Excitement for actuaries
Unless you teach at a British institution, you probably haven’t paid much attention to the computation of the deficit in the Universities Superannuation Scheme (which I shall turn into an American naval vessel below), and few readers of this blog are likely to have thought much about the intricacies of the relevant accounting standard (known as FRS17). But an article in the FT by my former colleague, John Ralfe, has stirred up something of a storm, with accusations of Alice in Wonderland economics and worse. The Mad Hatter has been invoked – should this perhaps have been Humpty Dumpty? But so far Wilkins Micawber has been omitted from the authorities cited.
I have known John Ralfe for some 30 years and have always respected his independence of thought, so perhaps the matter is worth setting in a broader context (even at the risk of oversimplification). The question boils down to this. When looking at a pension fund’s accounts, it is easier to value the assets than the liabilities. Unlike the historic cost accounts as used for normal business, pension funds have to estimate future liabilities; this depends on uncertain information, most notably (but not only) the interest rate by which you discount the liability. If I have to pay £1m in ten years’ time, how much should I record today? This is a question to which there is a simple answer; but is it the only answer?
The simple answer is that you buy a fixed rate bond which matures to match the liability, and your discount is effectively set by the market price of that bond today. That, as Ralfe points out, is exactly how corporate pension funds are required to estimate their liabilities, so it should be applied by the USS; and the scheme should have at least enough assets to cover those liabilities. The response of his critics has two main points. Firstly, why use a bond yield when the actual investment portfolio typically outperforms bonds? The FRS17 rate (based on AA rated bonds) is itself arbitrary and unrealistic, and an extreme version of this argument says that any rate is just as good.
And secondly, since the balance sheet is trying to compare apples with oranges in this arbitrary time-shifting (or, if you like, trying to put the dormouse in a teapot), surely what really matters is whether there is enough cash to pay the pensions – and that is certainly the case with the USS, where cash coming in from new members (which Ralfe ignores) substantially exceeds cash going out for retirees. Even its proponents call this argument “intergenerational social solidarity”; others will call it Ponzi economics.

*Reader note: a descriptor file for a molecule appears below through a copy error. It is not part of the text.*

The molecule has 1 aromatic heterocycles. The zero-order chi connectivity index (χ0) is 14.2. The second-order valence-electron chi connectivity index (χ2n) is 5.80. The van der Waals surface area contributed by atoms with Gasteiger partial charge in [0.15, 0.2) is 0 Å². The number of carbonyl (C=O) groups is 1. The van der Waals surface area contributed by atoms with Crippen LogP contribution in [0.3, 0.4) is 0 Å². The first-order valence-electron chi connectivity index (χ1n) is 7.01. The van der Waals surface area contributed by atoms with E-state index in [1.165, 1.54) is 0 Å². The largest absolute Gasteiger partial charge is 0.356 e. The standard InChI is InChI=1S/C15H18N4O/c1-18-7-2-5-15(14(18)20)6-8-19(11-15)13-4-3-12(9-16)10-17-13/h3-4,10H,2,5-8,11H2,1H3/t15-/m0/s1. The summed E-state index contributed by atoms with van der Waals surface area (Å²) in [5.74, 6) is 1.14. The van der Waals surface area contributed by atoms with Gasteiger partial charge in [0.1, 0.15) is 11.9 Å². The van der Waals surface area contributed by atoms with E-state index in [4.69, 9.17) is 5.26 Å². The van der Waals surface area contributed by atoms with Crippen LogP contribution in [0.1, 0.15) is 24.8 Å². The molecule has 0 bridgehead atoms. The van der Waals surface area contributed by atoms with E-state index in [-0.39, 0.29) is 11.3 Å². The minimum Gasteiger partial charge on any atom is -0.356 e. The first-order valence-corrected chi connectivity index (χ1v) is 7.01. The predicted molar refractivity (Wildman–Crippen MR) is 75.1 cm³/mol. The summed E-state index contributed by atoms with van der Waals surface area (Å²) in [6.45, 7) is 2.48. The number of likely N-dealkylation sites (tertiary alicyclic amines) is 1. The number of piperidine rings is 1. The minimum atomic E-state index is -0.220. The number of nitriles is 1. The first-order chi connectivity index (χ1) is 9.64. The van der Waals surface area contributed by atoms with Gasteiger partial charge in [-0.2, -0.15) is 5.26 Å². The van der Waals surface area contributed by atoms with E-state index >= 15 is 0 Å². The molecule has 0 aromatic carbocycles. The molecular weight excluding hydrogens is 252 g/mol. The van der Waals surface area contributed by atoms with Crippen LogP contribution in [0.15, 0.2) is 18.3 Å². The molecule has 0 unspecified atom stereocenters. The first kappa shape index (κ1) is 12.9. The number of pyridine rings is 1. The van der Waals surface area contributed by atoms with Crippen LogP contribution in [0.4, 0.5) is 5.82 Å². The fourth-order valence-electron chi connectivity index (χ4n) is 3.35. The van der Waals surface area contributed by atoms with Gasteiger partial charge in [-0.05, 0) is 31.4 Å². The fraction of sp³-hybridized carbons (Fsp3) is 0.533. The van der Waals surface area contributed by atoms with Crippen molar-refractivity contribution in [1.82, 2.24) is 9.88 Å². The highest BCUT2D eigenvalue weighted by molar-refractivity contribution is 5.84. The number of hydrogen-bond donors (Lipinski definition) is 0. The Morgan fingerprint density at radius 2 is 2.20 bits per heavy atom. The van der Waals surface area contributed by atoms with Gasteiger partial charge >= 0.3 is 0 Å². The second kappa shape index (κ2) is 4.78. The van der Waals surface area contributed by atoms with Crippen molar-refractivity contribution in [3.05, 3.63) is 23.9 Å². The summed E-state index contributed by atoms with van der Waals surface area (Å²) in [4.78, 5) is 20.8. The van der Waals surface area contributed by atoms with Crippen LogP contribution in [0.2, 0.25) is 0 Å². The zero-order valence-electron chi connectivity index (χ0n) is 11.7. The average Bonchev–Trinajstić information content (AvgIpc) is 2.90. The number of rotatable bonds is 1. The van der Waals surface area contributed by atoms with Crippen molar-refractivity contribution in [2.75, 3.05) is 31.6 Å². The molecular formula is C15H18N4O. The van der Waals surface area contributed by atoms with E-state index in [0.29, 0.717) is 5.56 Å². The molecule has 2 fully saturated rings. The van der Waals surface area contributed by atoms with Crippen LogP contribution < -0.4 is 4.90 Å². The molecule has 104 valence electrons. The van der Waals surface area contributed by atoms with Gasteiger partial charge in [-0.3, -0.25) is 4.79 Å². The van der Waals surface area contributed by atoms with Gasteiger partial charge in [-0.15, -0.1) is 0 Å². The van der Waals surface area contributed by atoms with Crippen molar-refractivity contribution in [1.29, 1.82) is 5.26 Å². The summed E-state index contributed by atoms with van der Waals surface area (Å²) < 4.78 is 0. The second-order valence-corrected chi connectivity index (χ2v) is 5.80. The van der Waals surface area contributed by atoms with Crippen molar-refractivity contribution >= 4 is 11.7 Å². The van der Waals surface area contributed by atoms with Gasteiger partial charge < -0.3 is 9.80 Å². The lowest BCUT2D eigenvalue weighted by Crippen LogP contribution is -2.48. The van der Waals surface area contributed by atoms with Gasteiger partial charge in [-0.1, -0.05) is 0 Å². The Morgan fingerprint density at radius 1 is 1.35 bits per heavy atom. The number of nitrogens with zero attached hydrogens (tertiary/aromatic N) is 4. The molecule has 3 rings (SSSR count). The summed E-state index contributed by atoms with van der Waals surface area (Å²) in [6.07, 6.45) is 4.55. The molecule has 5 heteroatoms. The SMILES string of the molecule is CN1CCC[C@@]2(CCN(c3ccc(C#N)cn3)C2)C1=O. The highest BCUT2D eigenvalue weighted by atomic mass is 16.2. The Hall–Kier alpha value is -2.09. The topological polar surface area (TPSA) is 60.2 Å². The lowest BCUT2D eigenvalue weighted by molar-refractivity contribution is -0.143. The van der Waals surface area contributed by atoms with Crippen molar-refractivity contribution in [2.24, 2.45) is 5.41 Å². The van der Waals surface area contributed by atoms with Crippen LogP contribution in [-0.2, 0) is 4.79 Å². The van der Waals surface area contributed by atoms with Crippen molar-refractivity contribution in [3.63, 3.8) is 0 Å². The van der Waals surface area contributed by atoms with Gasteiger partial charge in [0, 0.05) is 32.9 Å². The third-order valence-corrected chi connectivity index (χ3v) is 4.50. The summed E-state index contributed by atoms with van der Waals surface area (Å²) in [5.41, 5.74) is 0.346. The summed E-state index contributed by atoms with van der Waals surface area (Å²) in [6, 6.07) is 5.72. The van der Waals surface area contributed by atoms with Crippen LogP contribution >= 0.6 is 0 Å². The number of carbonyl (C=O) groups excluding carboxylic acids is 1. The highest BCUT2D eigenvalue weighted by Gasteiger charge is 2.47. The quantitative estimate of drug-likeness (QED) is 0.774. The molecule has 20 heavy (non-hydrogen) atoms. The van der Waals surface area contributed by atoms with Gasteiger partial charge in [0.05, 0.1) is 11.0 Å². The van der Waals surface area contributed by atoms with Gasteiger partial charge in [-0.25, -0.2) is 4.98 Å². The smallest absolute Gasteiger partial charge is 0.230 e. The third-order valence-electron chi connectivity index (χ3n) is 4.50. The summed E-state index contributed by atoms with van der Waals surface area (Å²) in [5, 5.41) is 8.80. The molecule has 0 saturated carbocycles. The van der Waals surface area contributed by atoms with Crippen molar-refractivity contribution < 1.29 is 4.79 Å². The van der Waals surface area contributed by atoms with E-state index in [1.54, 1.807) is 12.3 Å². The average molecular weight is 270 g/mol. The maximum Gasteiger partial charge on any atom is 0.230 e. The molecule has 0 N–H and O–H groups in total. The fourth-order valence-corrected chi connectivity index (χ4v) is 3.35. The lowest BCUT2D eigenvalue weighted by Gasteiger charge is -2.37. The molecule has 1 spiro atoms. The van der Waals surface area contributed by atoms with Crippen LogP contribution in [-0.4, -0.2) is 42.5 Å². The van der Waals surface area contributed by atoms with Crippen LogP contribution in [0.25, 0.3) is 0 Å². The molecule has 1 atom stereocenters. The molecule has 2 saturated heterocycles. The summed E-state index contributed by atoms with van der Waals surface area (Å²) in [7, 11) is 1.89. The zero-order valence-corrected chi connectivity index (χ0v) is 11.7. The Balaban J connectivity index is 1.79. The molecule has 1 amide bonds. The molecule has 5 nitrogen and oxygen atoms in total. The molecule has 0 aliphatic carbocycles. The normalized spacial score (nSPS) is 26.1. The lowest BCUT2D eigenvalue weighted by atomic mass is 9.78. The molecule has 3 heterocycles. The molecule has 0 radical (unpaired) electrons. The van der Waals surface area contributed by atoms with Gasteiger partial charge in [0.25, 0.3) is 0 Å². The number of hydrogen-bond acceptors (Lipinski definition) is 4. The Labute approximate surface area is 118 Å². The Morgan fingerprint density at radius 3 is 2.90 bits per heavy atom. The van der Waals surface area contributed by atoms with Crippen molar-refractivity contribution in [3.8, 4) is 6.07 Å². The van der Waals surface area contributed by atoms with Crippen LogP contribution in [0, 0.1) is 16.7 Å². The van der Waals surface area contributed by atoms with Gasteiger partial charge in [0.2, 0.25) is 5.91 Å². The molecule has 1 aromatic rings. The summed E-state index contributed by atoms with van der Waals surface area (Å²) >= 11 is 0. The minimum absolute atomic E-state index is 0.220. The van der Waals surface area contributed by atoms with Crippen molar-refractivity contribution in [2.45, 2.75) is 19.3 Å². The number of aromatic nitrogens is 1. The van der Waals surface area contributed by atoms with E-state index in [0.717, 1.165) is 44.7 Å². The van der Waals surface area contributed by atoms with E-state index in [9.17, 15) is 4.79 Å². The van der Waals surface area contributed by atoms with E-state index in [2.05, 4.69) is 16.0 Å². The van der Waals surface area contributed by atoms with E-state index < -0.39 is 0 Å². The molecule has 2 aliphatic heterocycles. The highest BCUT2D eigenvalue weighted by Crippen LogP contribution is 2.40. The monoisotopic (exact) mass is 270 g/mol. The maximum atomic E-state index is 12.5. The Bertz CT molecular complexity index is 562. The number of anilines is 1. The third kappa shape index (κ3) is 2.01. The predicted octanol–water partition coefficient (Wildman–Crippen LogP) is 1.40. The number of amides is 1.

If you’ve already lost interest, remember this matters: a decision that the scheme needs to be topped up as Ralfe suggests has significant implications for taxpayers and those paying tuition fees.
I’m not going to pretend that I have a winning argument in this debate. But what caught my eye was the critics’ accusation that Ralfe’s position was right-wing. Surely I thought there is more of the Roundhead than the Cavalier in his approach: let us not spend others’ money, or rely on something to turn up?
But of course the real significance of this debate is not confined to this one pension fund: it is the fundamental debate that is currently going on about the entire economy. It is in short austerity versus growth. And it is a debate where, following Thatcher and Blair, the traditional positions of the parties have been reversed. If Ralfe’s approach is one with which I find myself in sympathy, I recognise also that it has something of the physiocrat or the Neinsager about it, and that our economy would be a great deal poorer than it is today if this philosophy were applied generally.
We need growth, and some level of borrowing in anticipation of future rewards is necessary. Not all growth is unsustainable, although the market’s blindness to good and bad growth is very much in evidence today, as we are surrounded by the stellar remnants of banking businesses like RBS with its black hole, or the white dwarves of the dot com era, while new examples form constantly. The difficulty is to avoid the sterile confrontation between ideologies that reduces investment choices to political dogma. What our politicians should be focused upon is spending money wisely: making sensible investments that improve our infrastructure (but not at all costs), securing energy sources at reasonable price, sorting out our hospitals and schools. Too often the problem is not excessive Government spending, but bad Government spending, with money squandered on incompetent procurement, unnecessary and unwinnable wars, and – most outrageously – instead of building new homes, propping up house prices unsustainably: and in a way that will force future authorities to keep interest rates artificially low for decades to come, with the obvious corollary in terms of pension fund deficits.